A fetus (baby) of a mother with diabetes may be exposed to high blood sugar (glucose) levels throughout the pregnancy.
There are two forms of diabetes during pregnancy:
If diabetes is not well controlled during pregnancy, the baby is exposed to high blood sugar levels. This can affect the baby and mother during pregnancy, at the time of birth, and after birth.
Infants of diabetic mothers (IDM) are often larger than other babies. This makes vaginal birth harder. This can increase the risk for nerve injuries and other trauma during birth. Also, cesarean births are more likely.
The IDM is more likely to have periods of low blood sugar (hypoglycemia) shortly after birth, and during first few days of life. This is because the baby has been used to getting more sugar than needed from the mother. They have a higher insulin level than needed after birth. Insulin lowers the blood sugar. It can take days for babies' insulin levels to adjust after birth.
IDMs are more likely to have:
Chances of miscarriage or stillborn child are higher in women with poorly controlled diabetes.
IDM has higher risk of birth defects if the mother has pre-existing diabetes that is not well controlled from the very beginning.
The infant is often larger than usual for babies born after the same length of time in the mother's womb (large for gestational age). In some cases, the baby may be smaller (small for gestational age).
Other symptoms may include:
Before the baby is born:
After the baby is born:
All infants who are born to mothers with diabetes should be tested for low blood sugar, even if they have no symptoms.
If an infant had one episode of low blood sugar, tests to check blood sugar levels will be done over several days. Testing will be continued until the infant's blood sugar remains stable with normal feedings.
Efforts are made to ensure the baby has enough glucose in the blood:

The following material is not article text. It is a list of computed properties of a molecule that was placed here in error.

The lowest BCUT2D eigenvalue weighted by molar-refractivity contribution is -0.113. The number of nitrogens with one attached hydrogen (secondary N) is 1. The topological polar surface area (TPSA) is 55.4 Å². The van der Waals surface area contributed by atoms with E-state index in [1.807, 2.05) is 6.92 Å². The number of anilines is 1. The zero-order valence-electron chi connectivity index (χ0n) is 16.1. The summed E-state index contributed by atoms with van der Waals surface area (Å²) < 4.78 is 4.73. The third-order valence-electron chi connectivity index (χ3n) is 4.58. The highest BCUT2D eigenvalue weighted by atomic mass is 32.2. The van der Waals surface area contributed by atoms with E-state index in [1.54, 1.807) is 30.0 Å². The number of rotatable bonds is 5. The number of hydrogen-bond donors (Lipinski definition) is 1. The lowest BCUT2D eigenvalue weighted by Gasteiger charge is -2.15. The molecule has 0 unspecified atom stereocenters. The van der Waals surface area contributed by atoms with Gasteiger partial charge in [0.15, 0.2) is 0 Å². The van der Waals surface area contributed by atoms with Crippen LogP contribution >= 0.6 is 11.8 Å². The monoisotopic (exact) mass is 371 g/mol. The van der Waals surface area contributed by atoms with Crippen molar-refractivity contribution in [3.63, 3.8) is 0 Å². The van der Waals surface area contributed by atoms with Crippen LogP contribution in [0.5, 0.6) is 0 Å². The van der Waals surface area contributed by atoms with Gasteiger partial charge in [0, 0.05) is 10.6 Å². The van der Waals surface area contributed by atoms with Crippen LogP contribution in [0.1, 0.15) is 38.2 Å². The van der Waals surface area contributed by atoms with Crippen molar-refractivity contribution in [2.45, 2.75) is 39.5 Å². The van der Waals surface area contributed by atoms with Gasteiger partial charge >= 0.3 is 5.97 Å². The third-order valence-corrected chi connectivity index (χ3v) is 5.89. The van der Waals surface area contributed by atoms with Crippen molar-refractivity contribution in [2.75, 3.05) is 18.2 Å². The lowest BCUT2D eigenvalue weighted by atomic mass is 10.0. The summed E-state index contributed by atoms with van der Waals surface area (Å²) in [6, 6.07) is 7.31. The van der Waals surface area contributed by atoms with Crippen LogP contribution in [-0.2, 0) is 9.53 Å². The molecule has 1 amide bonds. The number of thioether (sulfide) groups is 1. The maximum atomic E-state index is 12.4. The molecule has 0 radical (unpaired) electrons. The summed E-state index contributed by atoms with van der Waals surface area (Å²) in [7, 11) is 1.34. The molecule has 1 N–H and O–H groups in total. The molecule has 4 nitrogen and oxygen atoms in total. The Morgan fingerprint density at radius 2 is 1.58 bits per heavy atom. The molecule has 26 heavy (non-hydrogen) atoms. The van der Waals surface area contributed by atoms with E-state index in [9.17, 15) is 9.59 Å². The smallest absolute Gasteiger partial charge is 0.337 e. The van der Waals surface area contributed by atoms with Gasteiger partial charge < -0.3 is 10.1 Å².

Rarely, the infant may need breathing support or medicines to treat other effects of diabetes. High bilirubin levels are treated with light therapy (phototherapy).
In most cases, an infant's symptoms go away within hours, days, or a few weeks. However, an enlarged heart may take several months to get better.
Very rarely, blood sugar may be so low as to cause brain damage.
The risk of stillbirth is higher in women with diabetes that is not well controlled. There is also an increased risk for a number of birth defects or problems:
If you are pregnant and getting regular prenatal care, routine testing will show if you develop gestational diabetes.
If you are pregnant and have diabetes that is not under control, call your provider right away.
If you are pregnant and are not receiving prenatal care, call a provider for an appointment.
Women with diabetes need special care during pregnancy to prevent problems. Controlling blood sugar can prevent many problems.
Carefully monitoring the infant in the first hours and days after birth may prevent health problems due to low blood sugar.
Reviewed By: Kimberly G. Lee, MD, MSc, IBCLC, Associate Professor of Pediatrics, Division of Neonatology, Medical University of South Carolina, Charleston, SC. Review provided by VeriMed Healthcare Network. Also reviewed by David Zieve, MD, MHA, Medical Director, Brenda Conaway, Editorial Director, and the A.D.A.M. Editorial team.